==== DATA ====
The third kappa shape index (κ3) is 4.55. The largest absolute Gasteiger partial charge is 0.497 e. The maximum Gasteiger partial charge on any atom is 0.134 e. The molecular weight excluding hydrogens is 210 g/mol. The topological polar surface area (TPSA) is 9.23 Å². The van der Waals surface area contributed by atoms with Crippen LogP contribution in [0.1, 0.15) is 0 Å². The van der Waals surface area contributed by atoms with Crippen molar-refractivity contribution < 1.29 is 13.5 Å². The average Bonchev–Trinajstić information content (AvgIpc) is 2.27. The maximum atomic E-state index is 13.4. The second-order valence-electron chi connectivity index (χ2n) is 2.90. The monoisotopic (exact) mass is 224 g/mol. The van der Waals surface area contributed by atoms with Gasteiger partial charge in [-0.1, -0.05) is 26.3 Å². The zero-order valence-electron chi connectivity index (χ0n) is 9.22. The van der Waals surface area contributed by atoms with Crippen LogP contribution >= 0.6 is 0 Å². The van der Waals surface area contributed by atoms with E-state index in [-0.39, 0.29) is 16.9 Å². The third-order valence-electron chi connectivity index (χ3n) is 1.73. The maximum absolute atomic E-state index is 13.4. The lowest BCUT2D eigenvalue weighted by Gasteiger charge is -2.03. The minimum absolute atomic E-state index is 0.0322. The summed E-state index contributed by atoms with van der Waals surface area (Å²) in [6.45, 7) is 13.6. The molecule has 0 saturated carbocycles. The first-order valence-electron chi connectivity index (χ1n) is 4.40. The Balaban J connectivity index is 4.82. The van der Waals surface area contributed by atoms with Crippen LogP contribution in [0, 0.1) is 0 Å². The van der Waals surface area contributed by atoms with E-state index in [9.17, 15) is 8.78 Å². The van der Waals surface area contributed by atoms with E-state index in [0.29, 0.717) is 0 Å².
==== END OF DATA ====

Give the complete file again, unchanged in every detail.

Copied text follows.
The third kappa shape index (κ3) is 4.55. The largest absolute Gasteiger partial charge is 0.497 e. The maximum Gasteiger partial charge on any atom is 0.134 e. The molecular weight excluding hydrogens is 210 g/mol. The topological polar surface area (TPSA) is 9.23 Å². The van der Waals surface area contributed by atoms with Crippen LogP contribution in [0.1, 0.15) is 0 Å². The van der Waals surface area contributed by atoms with Crippen molar-refractivity contribution < 1.29 is 13.5 Å². The average Bonchev–Trinajstić information content (AvgIpc) is 2.27. The maximum atomic E-state index is 13.4. The second-order valence-electron chi connectivity index (χ2n) is 2.90. The monoisotopic (exact) mass is 224 g/mol. The van der Waals surface area contributed by atoms with Gasteiger partial charge in [-0.1, -0.05) is 26.3 Å². The zero-order valence-electron chi connectivity index (χ0n) is 9.22. The van der Waals surface area contributed by atoms with Crippen LogP contribution >= 0.6 is 0 Å². The van der Waals surface area contributed by atoms with E-state index in [-0.39, 0.29) is 16.9 Å². The third-order valence-electron chi connectivity index (χ3n) is 1.73. The maximum absolute atomic E-state index is 13.4. The lowest BCUT2D eigenvalue weighted by Gasteiger charge is -2.03. The minimum absolute atomic E-state index is 0.0322. The summed E-state index contributed by atoms with van der Waals surface area (Å²) in [6.45, 7) is 13.6. The molecule has 0 saturated carbocycles. The first-order valence-electron chi connectivity index (χ1n) is 4.40. The Balaban J connectivity index is 4.82. The van der Waals surface area contributed by atoms with Crippen LogP contribution in [0, 0.1) is 0 Å². The van der Waals surface area contributed by atoms with E-state index in [9.17, 15) is 8.78 Å². The van der Waals surface area contributed by atoms with E-state index in [0.29, 0.717) is 0 Å².